several video standards and reading data sheets to know how to program the device. At the end of the day, the colors weren't working due to a 0.1% time shift at the part of the driver responsible for  programming the video decoder sampling time. The net result was two lines of code patch ;)

At that time, Randy Dunlap and Andrew Morton helped me a lot to get this patch merged, giving me the proper directions on how to submit it at LKML. Nowadays, when I receive a patch from a new submitter, I remember the patience they had and I try to not be to grumpy with the submitter.

After the PAL/M fix, I found several other bugs that forced me to rewrite the tune module at the subsystem and several other parts inside the driver. Also, other developers asked me to submit their patches and later asked me to officially take the maintainers duty. As I didn't really know what that would mean to my life, I was dumb and brave enough to take it ;)

Some time later, I got surprised that something that started as a simple fix turned into a serious job. It was natural next move for me to give up my 20-year career in order to work with Linux and open source as my full time job.

What keeps you interested in it?

Each new driver I write is like generating a new son: seeing it take its first steps and then becoming useful to someone else is very exciting.

I also love to fix broken designs, to cleanup code and to help others contribute. The big success of open source and Linux is due to collaboration, and I'm proud to help with its success and to help users to have drivers for their devices on Linux.

What's the most amused you've ever been by the collaborative development process (flame war, silly code submission, amazing accomplishment)?

There's no one single amusing event. In general, it happens when I see new blood starting with simple patches and suddenly becoming active contributors.

It is also very nice when out-of-tree drivers get merged upstream. We had several success cases like that at the media subsystem: people that worked with their own pet project finally realize that merging the code back is good not only for them, but to everybody else who might be using their code. Merging those codes is not easy, as those developers in general complain about Linux coding style. But at the end of the day, their drivers tend to become better, as more people will review and submit fixes for the code.

What's your advice for developers who want to get involved?

Don't be afraid to submit patches; if there's something broken or that can be improved, please write a patch and submit it.

It is is very likely that people will give you bad comments on your first patch, saying that the patch is crappy and/or it doesn't follow the Linux coding style. So my second piece of advice is (quoting Galaxy Quest): "Never give up, never surrender!" Redo the patch until it fits. It may take a few rounds until it gets accepted, but you'll be learning in the process.

And my third piece of advice: Do not be intimidated by the English language! I know several people who were afraid of sending patches because they're not native English speakers. Patches are reviewed by the quality of the code, not by the vocabulary. Of course good descriptions are part of it, but if the language is not 100% perfect, that can also be fixed. Some reviewers, including me, have the habit of fixing messy comments when patches aren't properly described or when it is noticed that the patch writer have some troubles with the language.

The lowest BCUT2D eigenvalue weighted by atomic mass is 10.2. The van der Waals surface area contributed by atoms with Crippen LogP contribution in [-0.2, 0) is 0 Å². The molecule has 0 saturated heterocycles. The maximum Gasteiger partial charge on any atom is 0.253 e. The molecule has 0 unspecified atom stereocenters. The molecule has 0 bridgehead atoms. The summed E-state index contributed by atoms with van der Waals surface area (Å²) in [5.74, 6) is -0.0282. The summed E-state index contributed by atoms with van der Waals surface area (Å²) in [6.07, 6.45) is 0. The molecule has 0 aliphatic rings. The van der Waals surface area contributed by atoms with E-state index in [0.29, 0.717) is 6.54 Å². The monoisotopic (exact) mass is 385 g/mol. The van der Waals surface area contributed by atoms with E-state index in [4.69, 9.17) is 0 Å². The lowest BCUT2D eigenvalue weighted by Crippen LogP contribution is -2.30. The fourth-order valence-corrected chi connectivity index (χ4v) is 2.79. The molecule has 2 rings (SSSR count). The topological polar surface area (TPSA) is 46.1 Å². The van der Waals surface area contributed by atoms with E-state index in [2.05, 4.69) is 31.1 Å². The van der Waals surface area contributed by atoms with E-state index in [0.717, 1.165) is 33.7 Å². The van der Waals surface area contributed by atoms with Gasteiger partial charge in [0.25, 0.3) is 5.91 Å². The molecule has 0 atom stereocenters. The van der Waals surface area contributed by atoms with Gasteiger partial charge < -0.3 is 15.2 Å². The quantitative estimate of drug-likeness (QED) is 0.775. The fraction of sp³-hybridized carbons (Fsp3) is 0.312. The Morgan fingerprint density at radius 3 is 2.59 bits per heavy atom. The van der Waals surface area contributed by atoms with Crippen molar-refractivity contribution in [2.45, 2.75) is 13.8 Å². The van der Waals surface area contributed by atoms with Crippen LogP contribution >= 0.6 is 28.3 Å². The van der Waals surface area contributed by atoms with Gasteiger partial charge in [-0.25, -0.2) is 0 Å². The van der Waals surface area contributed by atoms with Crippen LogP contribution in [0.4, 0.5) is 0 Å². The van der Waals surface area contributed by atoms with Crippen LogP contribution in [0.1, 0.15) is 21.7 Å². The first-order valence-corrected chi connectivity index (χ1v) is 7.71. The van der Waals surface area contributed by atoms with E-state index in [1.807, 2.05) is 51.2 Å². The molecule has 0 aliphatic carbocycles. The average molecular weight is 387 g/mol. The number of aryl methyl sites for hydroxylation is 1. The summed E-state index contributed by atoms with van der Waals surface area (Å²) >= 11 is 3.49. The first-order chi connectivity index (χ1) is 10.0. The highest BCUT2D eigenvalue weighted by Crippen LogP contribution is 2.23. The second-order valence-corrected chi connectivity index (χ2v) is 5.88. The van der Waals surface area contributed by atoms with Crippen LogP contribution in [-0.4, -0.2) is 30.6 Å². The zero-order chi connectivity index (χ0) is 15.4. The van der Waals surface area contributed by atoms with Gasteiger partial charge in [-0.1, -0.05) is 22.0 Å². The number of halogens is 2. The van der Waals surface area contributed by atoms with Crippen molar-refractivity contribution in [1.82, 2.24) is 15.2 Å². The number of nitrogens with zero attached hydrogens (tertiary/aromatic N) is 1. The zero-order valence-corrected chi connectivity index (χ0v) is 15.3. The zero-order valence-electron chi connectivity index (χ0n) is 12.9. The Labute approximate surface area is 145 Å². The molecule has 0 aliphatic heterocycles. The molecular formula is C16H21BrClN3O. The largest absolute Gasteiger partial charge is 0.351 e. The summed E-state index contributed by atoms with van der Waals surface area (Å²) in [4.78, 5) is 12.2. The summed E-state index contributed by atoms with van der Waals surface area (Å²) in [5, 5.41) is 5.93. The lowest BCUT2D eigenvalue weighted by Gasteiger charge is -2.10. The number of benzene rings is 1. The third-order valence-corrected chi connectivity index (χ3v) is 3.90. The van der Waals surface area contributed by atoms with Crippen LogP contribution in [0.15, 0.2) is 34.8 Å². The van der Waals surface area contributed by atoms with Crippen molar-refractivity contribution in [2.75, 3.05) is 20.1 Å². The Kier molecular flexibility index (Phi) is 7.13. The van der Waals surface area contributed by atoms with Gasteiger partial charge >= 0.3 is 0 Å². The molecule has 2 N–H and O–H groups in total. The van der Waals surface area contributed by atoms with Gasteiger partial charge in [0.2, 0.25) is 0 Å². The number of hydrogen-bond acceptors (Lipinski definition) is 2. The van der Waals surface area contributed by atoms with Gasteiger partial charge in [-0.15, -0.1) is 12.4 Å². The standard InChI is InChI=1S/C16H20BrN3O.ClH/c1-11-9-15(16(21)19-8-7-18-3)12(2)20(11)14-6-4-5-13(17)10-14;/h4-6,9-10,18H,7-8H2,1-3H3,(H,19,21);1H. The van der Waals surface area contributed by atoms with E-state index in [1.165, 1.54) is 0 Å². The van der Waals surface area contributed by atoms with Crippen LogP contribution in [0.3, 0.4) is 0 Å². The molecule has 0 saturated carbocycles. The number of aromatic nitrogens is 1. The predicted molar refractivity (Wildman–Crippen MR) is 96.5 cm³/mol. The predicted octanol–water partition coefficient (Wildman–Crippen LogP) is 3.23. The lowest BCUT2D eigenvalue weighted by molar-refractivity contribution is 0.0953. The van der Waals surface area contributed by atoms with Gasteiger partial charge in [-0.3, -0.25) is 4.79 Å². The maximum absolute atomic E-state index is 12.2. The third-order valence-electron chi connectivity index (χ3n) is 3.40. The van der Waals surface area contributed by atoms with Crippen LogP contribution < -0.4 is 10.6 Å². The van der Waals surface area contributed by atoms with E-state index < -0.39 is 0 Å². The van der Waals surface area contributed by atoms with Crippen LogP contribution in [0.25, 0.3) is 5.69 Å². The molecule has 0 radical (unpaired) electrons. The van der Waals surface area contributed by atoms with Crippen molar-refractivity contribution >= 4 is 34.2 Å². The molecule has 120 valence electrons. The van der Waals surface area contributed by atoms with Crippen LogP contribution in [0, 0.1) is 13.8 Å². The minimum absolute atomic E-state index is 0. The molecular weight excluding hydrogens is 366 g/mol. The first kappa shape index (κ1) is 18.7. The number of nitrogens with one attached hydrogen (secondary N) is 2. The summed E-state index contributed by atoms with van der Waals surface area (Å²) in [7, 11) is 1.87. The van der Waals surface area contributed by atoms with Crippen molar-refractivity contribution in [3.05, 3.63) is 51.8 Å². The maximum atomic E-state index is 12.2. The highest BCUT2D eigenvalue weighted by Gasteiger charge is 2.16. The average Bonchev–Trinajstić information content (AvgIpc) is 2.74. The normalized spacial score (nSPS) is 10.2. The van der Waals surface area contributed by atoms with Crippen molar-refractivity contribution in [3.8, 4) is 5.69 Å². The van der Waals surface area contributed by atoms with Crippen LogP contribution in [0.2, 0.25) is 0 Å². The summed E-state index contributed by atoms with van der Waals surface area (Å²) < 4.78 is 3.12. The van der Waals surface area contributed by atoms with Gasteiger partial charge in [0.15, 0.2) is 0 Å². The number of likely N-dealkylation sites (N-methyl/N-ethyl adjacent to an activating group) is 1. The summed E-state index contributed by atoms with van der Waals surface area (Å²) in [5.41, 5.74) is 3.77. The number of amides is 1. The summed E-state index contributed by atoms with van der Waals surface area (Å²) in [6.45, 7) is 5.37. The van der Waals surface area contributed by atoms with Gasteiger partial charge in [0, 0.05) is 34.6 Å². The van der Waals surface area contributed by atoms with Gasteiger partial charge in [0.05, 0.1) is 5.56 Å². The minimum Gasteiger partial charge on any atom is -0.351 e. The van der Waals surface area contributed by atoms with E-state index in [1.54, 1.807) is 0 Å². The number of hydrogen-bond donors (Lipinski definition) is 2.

Reading the documentation at Documentation/ directory before submitting a patch helps a lot to have a better patches.

Greg Kroah-Hartman's Linux Driver Project is a good starting point for those who want to get involved.

What do you listen to when you code?

The sounds of silence ;) I generally prefer to not be disturbed by any sound when coding.

When I'm doing more routine work, I sometimes listen to some good music. I'm very eclectic when listening: I like classics, rock, country, international music, opera, opera rock, and, of course, Brazilian styles (Samba, Bossa nova, Chorinho, old guard, new guard, Tropicalia, Sertaneja, Brasilia's rock, Brazilian rock, etc). I also like to listen to new voices like Adele.

Typically, at the end of a working day, or when I'm over-stressed or need to wait for a timely compilation, I take a guitar (or a bass guitar) and I try to play
a song. That's a good way to get rid of the daily stress and to give my brain some time and oxygen to think on how to solve some complex issue.

What mailing list or IRC channel will people find you hanging out at? What conference(s)?

The media subsystem ML is This e-mail address is being protected from spambots. You need JavaScript enabled to view it
The EDAC mailing list is This e-mail address is being protected from spambots. You need JavaScript enabled to view it
I'm generally logged at freenode IRC, at #v4l and #linuxtv. I'm also at OFTC IRC server at the #kernel-br (an initiative of the Brazilian Kernel hackers community as a way to help people who speak Portuguese to start kernel hacking).

I generally don't do too much IRC nowadays, as it can be very distracting. So I keep a bot always connected there and from time to time I take a look on the backlogs, sometimes discussing development/patch merging tasks there.

With regards to conferences, it varies. Since 2008, we do at least one annual conference for the media subsystem. I'm generally there. I'm generally at the Linux Kernel Summit and the companion conference(s).